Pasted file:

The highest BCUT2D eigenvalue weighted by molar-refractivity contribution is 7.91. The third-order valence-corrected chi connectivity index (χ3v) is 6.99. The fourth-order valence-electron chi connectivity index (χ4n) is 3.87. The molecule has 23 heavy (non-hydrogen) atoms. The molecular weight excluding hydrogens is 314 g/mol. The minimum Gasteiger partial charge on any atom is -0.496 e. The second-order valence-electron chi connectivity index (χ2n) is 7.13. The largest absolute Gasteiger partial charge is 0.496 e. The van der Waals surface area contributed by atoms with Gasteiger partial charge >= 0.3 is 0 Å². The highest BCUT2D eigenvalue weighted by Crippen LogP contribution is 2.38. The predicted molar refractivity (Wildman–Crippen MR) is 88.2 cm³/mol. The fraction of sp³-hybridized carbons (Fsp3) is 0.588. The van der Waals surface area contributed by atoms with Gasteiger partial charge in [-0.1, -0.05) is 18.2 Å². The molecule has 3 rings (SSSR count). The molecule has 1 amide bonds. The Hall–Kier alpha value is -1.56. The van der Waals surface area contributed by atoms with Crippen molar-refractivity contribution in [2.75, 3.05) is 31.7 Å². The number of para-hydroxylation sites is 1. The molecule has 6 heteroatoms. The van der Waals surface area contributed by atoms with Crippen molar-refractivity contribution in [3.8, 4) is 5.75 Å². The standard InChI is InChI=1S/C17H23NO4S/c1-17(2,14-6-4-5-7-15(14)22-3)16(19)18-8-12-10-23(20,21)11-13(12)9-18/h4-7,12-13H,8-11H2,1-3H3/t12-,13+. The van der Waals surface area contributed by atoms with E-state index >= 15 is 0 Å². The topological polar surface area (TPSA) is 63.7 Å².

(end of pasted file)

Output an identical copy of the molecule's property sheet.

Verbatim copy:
The highest BCUT2D eigenvalue weighted by molar-refractivity contribution is 7.91. The third-order valence-corrected chi connectivity index (χ3v) is 6.99. The fourth-order valence-electron chi connectivity index (χ4n) is 3.87. The molecule has 23 heavy (non-hydrogen) atoms. The molecular weight excluding hydrogens is 314 g/mol. The minimum Gasteiger partial charge on any atom is -0.496 e. The second-order valence-electron chi connectivity index (χ2n) is 7.13. The largest absolute Gasteiger partial charge is 0.496 e. The van der Waals surface area contributed by atoms with Gasteiger partial charge >= 0.3 is 0 Å². The highest BCUT2D eigenvalue weighted by Crippen LogP contribution is 2.38. The predicted molar refractivity (Wildman–Crippen MR) is 88.2 cm³/mol. The fraction of sp³-hybridized carbons (Fsp3) is 0.588. The van der Waals surface area contributed by atoms with Gasteiger partial charge in [-0.1, -0.05) is 18.2 Å². The molecule has 3 rings (SSSR count). The molecule has 1 amide bonds. The Hall–Kier alpha value is -1.56. The van der Waals surface area contributed by atoms with Crippen molar-refractivity contribution in [2.75, 3.05) is 31.7 Å². The number of para-hydroxylation sites is 1. The molecule has 6 heteroatoms. The van der Waals surface area contributed by atoms with Crippen molar-refractivity contribution in [3.8, 4) is 5.75 Å². The standard InChI is InChI=1S/C17H23NO4S/c1-17(2,14-6-4-5-7-15(14)22-3)16(19)18-8-12-10-23(20,21)11-13(12)9-18/h4-7,12-13H,8-11H2,1-3H3/t12-,13+. The van der Waals surface area contributed by atoms with E-state index >= 15 is 0 Å². The topological polar surface area (TPSA) is 63.7 Å².